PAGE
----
Own label has achieved unprecedented acceptance among shoppers, who say that they are more aware of the products than they were a year ago, according to a study of seven European countries conducted exclusively for PLMA by MORI.
The biggest increases in consumers who are more aware of own label were posted in the UK, Spain and France, according to MORI, and that is leading to a greater selection of products in these countries.
The research also found that consumers in The Netherlands and Germany, both of which have strong own label markets, were the most likely to increase their purchases of own label products over the coming year.
Brian Sharoff, president of the PLMA, says that Europe's retailers and wholesalers are at the forefront of the growing acceptance of own label.
"Own label now accounts for about four of every ten products sold in the UK, Germany and Belgium and about three of every ten products sold in France and Spain," he says. "Moreover, own label's market share is increasing across Europe."
The research also found that four out of ten shoppers across Europe would like their supermarkets to carry a wider variety of supermarket-branded products and that one quarter of all shoppers' baskets are made up of such goods. More consumers said they were less likely to buy branded goods compared with a year earlier.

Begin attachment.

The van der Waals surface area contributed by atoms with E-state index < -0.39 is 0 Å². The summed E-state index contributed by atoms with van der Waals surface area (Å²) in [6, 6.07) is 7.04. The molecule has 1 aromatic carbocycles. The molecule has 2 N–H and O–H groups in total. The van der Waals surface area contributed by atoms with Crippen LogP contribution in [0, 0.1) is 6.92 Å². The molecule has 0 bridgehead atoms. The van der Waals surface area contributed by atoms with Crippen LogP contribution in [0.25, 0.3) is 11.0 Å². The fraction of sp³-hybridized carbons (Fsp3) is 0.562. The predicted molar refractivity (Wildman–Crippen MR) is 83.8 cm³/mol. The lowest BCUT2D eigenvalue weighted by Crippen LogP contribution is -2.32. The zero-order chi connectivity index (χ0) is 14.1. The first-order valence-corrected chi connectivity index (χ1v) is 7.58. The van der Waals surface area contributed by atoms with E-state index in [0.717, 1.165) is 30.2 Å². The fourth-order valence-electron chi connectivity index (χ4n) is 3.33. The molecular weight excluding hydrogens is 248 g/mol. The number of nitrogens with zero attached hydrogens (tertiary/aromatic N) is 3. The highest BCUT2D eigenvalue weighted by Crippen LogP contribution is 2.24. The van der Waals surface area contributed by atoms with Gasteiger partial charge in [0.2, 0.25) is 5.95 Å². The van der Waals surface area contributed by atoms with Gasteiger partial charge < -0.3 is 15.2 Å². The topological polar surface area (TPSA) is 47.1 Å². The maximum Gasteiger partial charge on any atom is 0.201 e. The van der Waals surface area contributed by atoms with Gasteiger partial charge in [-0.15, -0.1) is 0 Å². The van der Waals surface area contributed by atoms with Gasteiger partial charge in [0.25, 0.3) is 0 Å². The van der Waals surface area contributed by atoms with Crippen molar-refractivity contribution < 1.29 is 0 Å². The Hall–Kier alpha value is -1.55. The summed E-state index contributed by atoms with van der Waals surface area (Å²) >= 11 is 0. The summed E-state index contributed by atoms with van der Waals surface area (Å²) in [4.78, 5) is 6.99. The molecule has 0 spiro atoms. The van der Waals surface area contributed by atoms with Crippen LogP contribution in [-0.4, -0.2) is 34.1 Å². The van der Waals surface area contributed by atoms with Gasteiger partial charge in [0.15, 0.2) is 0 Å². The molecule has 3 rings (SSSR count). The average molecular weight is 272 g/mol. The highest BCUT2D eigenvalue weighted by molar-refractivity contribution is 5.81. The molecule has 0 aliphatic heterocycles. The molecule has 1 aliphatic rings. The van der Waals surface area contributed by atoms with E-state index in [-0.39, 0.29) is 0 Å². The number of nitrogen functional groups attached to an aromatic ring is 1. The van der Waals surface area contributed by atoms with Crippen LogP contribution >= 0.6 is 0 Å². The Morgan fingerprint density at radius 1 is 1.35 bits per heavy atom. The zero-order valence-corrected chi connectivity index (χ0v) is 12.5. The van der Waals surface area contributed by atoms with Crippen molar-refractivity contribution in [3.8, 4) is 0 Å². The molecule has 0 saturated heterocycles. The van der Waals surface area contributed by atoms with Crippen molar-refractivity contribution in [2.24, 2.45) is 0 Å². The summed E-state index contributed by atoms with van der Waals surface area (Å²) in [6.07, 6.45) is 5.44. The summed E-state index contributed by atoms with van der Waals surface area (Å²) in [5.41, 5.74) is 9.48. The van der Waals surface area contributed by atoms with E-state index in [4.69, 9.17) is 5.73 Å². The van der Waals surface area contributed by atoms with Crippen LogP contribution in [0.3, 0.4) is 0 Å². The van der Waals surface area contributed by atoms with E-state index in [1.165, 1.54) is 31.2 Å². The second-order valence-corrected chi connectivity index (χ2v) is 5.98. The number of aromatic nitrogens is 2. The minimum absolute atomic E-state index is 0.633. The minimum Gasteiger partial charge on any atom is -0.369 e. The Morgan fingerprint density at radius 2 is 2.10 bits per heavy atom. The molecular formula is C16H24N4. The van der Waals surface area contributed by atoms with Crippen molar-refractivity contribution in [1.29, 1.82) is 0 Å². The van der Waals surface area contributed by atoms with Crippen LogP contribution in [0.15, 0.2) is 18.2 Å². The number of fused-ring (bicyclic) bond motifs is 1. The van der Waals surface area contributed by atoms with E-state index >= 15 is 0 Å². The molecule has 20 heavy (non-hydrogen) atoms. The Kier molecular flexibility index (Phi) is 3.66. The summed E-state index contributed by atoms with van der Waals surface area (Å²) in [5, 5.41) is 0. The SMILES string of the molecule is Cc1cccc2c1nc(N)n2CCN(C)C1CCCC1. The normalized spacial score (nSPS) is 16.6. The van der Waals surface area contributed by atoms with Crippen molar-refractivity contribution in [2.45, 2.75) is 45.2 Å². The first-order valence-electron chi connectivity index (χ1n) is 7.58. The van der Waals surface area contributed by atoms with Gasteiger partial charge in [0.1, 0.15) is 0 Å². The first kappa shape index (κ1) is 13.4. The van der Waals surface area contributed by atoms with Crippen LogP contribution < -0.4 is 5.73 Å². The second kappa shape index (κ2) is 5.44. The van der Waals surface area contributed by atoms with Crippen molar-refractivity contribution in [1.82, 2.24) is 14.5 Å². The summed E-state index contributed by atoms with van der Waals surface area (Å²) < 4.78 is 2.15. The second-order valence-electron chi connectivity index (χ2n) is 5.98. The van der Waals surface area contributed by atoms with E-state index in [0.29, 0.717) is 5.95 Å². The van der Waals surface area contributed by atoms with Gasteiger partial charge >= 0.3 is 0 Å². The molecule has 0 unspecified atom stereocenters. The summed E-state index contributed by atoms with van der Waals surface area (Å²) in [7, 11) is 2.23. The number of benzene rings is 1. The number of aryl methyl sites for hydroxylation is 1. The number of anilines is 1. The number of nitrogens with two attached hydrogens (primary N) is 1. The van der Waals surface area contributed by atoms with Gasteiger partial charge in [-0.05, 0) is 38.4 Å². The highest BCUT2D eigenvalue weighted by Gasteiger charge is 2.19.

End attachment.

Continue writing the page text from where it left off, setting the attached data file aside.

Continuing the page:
Own label's long-term future appears especially strong among consumers aged 25 and younger, who are by far the most ardent supporters of own label, the research found.
Throughout Europe, MORI also found that own label is winning the loyalty of more and more younger consumers who are turning away from more expensive brands because they are failing to meet expectations.
Another key finding on consumer attitudes is that the quality of own label products is now equal in importance to price, with consumers from all countries saying they demanded own label products to be of high quality.
According to ACNielsen, the future of own label is strong, with plenty of room to grow in both Europe and on an international scale. The market research company is compiling data on the share of own label in different countries for PLMA's 2006 International Private Label Yearbook, which will be presented at a seminar to be held on May 29. It will be publishing its findings after the show.
The company says that own label products have evolved into strong brands in their own right and in many cases are challenging the once-dominant premium manufacturer brands.
ACNielsen further predicts that with retailers mounting aggressive advertising campaigns to promote their proprietary lines, the differentiation between own label and manufacturer brands will continue to fade and that consumer acceptance of the former will rise.